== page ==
Resilient Markets Mask Greater Concerns in Real Economy
ING Investment Management
By Douglas Cote
December 4, 2012
Equity markets have settled into an eerie calm in recent weeks; with volatility — as reflected by the CBOE Volatility Index, or VIX — near a three-year low, one might assume all’s right with the world. But it isn’t, as can be seen clearly in the real economy. Europe is in recession. Japan’s exports have collapsed, and a recession is on its way there. U.S. corporate earnings are in the first leg of a recession, and the country may celebrate the new year by plunging off the so-called “fiscal cliff”. The tug of war between the markets and the economy is confounding, and in the end only one of them can be right.
Markets Have Been Resilient
These markets can sure take a punch. Immediately after the November elections, equity markets reeled, with the S&P 500 plummeting more than 5% in a week and a half. However, the index almost fully recovered that loss in the same amount of time, leaving investors exasperated but calmed by a timely Thanksgiving Day feast and ultimately a positive November.
November was also a positive month for a broadly diversified global portfolio (see Figure 1). Standout performers were U.S. mid-cap stocks and EAFE (Europe, Asia and Far East) stocks. Mid-cap and large-cap U.S. stocks have been in a horse race for supremacy this year, with several lead changes along the way; as we enter the home stretch, mid-caps have retaken the lead. EAFE stocks, dominated by Europe, have come from the back of the pack to pull near even with U.S. equities; they led all asset classes in November, with a total return of 2.4%.
Global Risks Continue Unabated
The central banks have conspired to keep the pedal to the metal; that is, to keep liquidity abundant and bond yields low. Although low rates facilitate growth, they alone cannot create growth. Moreover, they do not solve structural problems, as the prevailing risks abundantly show.
- Europe re-entered recession during 2012. The European Union (EU) summit on its fiscal plan collapsed, while political will for an EU banking union — including a single bank supervisor — has weakened. In addition, economic downturns in Italy, Spain, Portugal and Greece continue to be accompanied by anti-austerity riots.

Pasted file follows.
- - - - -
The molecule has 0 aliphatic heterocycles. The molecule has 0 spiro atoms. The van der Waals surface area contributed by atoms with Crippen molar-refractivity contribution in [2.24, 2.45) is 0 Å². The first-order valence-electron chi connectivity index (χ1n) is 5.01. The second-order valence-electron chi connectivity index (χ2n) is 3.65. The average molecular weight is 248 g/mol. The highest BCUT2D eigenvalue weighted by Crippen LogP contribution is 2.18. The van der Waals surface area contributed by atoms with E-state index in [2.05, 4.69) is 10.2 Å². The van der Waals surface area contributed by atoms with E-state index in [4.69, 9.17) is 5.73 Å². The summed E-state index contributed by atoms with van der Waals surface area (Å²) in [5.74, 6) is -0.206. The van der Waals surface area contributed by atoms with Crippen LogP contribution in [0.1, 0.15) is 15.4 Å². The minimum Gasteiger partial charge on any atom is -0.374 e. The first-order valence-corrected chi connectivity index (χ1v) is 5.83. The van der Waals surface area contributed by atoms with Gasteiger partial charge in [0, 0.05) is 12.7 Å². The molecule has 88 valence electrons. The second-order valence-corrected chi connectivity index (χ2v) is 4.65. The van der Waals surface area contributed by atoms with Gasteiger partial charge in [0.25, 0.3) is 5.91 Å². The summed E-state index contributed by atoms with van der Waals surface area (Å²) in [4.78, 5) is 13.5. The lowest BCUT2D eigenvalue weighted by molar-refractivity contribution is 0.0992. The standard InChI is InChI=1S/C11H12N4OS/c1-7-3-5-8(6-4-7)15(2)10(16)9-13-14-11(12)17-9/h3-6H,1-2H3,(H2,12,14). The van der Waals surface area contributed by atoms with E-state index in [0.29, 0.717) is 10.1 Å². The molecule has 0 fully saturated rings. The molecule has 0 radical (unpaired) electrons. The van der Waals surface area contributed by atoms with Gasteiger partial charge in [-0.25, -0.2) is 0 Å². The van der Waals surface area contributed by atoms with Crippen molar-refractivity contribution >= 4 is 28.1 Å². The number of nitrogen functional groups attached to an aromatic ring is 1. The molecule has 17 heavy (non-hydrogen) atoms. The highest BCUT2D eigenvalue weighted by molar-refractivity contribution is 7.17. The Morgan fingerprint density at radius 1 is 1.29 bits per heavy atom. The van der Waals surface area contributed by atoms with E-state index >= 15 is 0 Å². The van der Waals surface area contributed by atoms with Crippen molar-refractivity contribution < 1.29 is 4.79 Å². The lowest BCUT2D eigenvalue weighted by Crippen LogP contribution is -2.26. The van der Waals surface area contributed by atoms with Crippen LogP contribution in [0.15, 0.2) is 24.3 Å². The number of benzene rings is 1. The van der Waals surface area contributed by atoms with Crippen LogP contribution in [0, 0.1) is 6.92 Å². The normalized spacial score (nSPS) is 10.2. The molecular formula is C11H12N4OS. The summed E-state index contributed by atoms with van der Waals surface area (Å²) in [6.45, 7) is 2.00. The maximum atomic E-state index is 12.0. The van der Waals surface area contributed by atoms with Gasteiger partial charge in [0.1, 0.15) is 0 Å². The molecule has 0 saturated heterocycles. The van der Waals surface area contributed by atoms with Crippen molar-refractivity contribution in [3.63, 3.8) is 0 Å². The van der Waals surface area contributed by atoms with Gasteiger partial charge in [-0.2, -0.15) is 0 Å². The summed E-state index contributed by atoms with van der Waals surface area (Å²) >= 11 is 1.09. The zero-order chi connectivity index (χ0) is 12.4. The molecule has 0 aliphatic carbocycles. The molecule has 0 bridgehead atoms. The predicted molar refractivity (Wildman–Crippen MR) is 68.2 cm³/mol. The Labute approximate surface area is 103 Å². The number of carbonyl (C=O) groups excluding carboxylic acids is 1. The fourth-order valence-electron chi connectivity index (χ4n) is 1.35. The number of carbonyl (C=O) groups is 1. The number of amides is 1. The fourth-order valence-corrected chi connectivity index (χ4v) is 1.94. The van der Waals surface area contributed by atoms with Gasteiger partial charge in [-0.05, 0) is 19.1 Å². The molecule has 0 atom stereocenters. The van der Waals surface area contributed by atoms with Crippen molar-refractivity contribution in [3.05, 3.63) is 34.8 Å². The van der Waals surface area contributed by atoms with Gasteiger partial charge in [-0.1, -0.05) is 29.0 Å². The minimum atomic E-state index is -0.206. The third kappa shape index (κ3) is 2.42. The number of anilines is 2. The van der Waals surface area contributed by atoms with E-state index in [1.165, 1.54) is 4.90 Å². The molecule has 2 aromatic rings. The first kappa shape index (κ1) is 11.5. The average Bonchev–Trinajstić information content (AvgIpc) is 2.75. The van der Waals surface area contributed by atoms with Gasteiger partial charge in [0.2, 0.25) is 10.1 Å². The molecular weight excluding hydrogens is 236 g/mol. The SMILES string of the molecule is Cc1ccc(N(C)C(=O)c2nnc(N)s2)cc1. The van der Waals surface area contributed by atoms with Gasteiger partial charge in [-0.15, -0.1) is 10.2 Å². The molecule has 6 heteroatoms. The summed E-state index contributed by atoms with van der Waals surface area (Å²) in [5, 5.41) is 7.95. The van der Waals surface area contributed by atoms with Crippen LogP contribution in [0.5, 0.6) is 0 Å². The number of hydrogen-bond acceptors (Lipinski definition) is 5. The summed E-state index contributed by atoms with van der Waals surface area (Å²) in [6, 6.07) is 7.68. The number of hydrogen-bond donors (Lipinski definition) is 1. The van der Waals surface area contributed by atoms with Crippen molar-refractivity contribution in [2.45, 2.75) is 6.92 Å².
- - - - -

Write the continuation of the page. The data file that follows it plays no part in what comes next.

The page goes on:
- France was stripped of its Aaa credit rating by Moody’s. Meanwhile, the government raised the top marginal income tax rates to 75% and threatened a global steel firm with nationalization.
- Europe’s two bailout funds — the ESM and EFSF — lost their AAA credit ratings.
- After its worst year of exports since 2009, Japan likely slipped back into recession.
- China’s hard-landing risks increased as 2012 went on, and the efficacy of state capitalism remains in question.
- In the U.S., a draconian tax and spending plan — dubbed the fiscal cliff — will go into effect unless negotiations are able to produce a more salubrious package. More about this below.
Something Will Happen January 1
The noise surrounding the fiscal cliff is louder than the Macy’s Thanksgiving Day Parade; the sound and the fury hardly matter, however, as the spending cuts and tax increases that were agreed to as part of last year’s debt-ceiling debacle will become the law of the land on January 1 unless a compromise can be reached. The well-intended but ill-conceived plan socks it to taxpayers with extreme increases in every conceivable federal tax and with draconian spending cuts called “sequestration”.
Normally, the markets like certainty; however, they are unlikely to react positively to what beginning New Year’s Day 2013 will go down in history as the country’s first “scheduled recession”, absent Congressional action. For additional color, we offer Figure 2, which compares the current law with the changes included in the fiscal-cliff law.
It is important to note that, while not necessarily good schemes, both the fiscal-cliff law and the Simpson-Bowles plan definitively rein in current and future debt and thus likely sidestep another credit-rating downgrade from Standard & Poor’s. Any legislative tinkering or window dressing that does not clearly achieve debt reduction will increase the risk of another downgrade of U.S. Treasuries, with unknown but likely serious consequences in global financial markets.
The Real Economy Has Slowed
The third quarter earnings season is nearly complete; we appear to be entering a corporate profits recession, quite likely the “canary in the coal mine”, signaling that both the U.S. and global economies have serious growth problems.